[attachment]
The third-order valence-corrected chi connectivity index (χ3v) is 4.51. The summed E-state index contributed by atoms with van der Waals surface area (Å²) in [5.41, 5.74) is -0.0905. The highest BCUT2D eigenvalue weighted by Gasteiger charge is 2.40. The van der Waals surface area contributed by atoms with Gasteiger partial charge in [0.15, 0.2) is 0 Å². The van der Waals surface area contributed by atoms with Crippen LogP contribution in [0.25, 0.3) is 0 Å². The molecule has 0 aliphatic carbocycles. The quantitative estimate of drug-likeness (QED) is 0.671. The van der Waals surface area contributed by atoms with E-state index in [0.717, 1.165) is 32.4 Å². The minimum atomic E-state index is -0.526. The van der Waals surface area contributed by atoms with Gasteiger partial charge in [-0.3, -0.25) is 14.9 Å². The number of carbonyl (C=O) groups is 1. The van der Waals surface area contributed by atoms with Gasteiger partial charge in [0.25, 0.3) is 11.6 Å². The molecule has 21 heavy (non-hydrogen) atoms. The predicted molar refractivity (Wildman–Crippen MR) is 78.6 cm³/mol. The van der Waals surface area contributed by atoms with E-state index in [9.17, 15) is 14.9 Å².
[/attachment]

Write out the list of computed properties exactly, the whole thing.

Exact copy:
The third-order valence-corrected chi connectivity index (χ3v) is 4.51. The summed E-state index contributed by atoms with van der Waals surface area (Å²) in [5.41, 5.74) is -0.0905. The highest BCUT2D eigenvalue weighted by Gasteiger charge is 2.40. The van der Waals surface area contributed by atoms with Gasteiger partial charge in [0.15, 0.2) is 0 Å². The van der Waals surface area contributed by atoms with Crippen LogP contribution in [0.25, 0.3) is 0 Å². The molecule has 0 aliphatic carbocycles. The quantitative estimate of drug-likeness (QED) is 0.671. The van der Waals surface area contributed by atoms with E-state index in [0.717, 1.165) is 32.4 Å². The minimum atomic E-state index is -0.526. The van der Waals surface area contributed by atoms with Gasteiger partial charge in [-0.3, -0.25) is 14.9 Å². The number of carbonyl (C=O) groups is 1. The van der Waals surface area contributed by atoms with Gasteiger partial charge in [0.25, 0.3) is 11.6 Å². The molecule has 21 heavy (non-hydrogen) atoms. The predicted molar refractivity (Wildman–Crippen MR) is 78.6 cm³/mol. The van der Waals surface area contributed by atoms with E-state index in [9.17, 15) is 14.9 Å².